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Last Updated: Sunday, 12 February 2006, 17:07 GMT
Hollywood 'resists gay US actors'
Sir Ian McKellen at the Berlin Film Festival
Sir Ian McKellen picked up an award at the Berlin Film Festival
Sir Ian McKellen has said openly gay US actors are prevented from having successful Hollywood careers.

"It is very, very, very difficult for an American actor who wants a film career to be open about his sexuality," the gay British actor said.

"And even more difficult for a woman if she's lesbian. It's very distressing to me that that should be the case."

The Lord of the Rings star added: "The film industry is very old fashioned in California."

He was speaking at the Berlin Film Festival, where he received a lifetime achievement award.

Leading men

Sir Ian, 66, said Oscar-nominated cowboy love story Brokeback Mountain may open the door to more films about homosexuality.

But the film industry was still reluctant to cast an openly gay man in a leading role, he said.

The same was not true on Broadway, where people were "very at ease with being open and honest".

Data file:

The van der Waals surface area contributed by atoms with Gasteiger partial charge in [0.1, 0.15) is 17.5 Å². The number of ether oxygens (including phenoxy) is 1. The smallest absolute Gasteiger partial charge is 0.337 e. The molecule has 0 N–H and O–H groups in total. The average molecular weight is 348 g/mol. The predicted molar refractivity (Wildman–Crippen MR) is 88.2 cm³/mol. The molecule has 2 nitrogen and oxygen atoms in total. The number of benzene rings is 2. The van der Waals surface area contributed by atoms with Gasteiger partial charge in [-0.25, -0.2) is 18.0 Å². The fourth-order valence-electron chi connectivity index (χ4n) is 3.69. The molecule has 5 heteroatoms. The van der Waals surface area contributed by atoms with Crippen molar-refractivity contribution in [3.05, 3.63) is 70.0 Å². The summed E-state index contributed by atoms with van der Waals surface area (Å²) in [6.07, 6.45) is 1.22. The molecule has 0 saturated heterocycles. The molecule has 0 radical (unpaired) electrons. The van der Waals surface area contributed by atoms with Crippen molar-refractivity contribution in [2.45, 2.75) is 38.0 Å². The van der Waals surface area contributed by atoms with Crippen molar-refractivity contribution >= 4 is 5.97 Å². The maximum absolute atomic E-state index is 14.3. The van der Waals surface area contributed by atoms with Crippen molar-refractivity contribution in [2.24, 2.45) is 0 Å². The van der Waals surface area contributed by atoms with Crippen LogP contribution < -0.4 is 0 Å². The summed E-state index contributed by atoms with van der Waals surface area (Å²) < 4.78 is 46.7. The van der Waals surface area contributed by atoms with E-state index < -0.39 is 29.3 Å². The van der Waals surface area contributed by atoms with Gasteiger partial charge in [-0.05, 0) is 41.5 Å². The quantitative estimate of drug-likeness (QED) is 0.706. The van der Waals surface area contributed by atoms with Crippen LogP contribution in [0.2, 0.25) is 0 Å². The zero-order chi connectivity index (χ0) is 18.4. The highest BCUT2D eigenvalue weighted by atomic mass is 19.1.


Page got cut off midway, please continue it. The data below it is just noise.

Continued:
His career in mainstream films "really took off once I'd come out and said I was gay", he said.

The actor, who came out in 1988, is one of the film world's most high-profile openly gay stars.

This has been a landmark year for lesbian, gay, bisexual and transgender-inclusive films
Gay and Lesbian Alliance Against Defamation
A number of other British actors such as Rupert Everett, Simon Callow and Sir Anthony Sher have publicly acknowledged their sexuality.

But fewer US actors have been willing come out and big names such as Rock Hudson and Montgomery Clift hid their sexuality for most of their lives.

While leading men may be discouraged from coming out of the closet, Hollywood has recently been praised by a gay rights group for making major films about gay characters.

Brokeback Mountain, Capote and Transamerica all feature prominently in the Oscar nominations.

"This has been a landmark year for lesbian, gay, bisexual and transgender-inclusive films," said Neil G Giuliano, president of the Gay and Lesbian Alliance Against Defamation.

"These are films with an emotional authenticity that have clearly connected with both gay and straight audiences alike.

"By telling our stories, this year's Oscar nominees have helped raise the visibility of lesbian, gay, bisexual and transgender issues and have given millions of Americans a greater understanding of who we are."

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